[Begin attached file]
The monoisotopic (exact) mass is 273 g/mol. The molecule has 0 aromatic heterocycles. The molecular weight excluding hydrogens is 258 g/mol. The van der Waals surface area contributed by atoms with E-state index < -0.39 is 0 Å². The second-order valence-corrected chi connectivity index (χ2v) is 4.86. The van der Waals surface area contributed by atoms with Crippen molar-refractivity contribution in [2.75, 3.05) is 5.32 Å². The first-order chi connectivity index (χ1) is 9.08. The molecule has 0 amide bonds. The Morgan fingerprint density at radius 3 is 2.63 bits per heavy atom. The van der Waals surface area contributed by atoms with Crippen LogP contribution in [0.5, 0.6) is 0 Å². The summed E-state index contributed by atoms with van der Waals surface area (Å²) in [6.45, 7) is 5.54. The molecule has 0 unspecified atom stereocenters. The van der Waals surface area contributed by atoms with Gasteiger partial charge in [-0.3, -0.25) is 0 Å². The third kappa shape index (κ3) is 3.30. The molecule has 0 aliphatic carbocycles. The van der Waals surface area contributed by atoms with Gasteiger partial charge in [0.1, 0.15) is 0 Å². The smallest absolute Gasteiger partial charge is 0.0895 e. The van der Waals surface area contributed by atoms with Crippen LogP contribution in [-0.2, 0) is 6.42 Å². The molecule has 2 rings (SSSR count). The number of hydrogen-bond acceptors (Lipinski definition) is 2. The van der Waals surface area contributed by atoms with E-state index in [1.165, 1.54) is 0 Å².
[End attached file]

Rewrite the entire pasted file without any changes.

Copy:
The monoisotopic (exact) mass is 273 g/mol. The molecule has 0 aromatic heterocycles. The molecular weight excluding hydrogens is 258 g/mol. The van der Waals surface area contributed by atoms with E-state index < -0.39 is 0 Å². The second-order valence-corrected chi connectivity index (χ2v) is 4.86. The van der Waals surface area contributed by atoms with Crippen molar-refractivity contribution in [2.75, 3.05) is 5.32 Å². The first-order chi connectivity index (χ1) is 9.08. The molecule has 0 amide bonds. The Morgan fingerprint density at radius 3 is 2.63 bits per heavy atom. The van der Waals surface area contributed by atoms with Crippen LogP contribution in [0.5, 0.6) is 0 Å². The summed E-state index contributed by atoms with van der Waals surface area (Å²) in [6.45, 7) is 5.54. The molecule has 0 unspecified atom stereocenters. The van der Waals surface area contributed by atoms with Gasteiger partial charge in [-0.3, -0.25) is 0 Å². The third kappa shape index (κ3) is 3.30. The molecule has 0 aliphatic carbocycles. The van der Waals surface area contributed by atoms with Gasteiger partial charge in [0.1, 0.15) is 0 Å². The smallest absolute Gasteiger partial charge is 0.0895 e. The van der Waals surface area contributed by atoms with Crippen LogP contribution in [-0.2, 0) is 6.42 Å². The molecule has 2 rings (SSSR count). The number of hydrogen-bond acceptors (Lipinski definition) is 2. The van der Waals surface area contributed by atoms with E-state index in [1.165, 1.54) is 0 Å².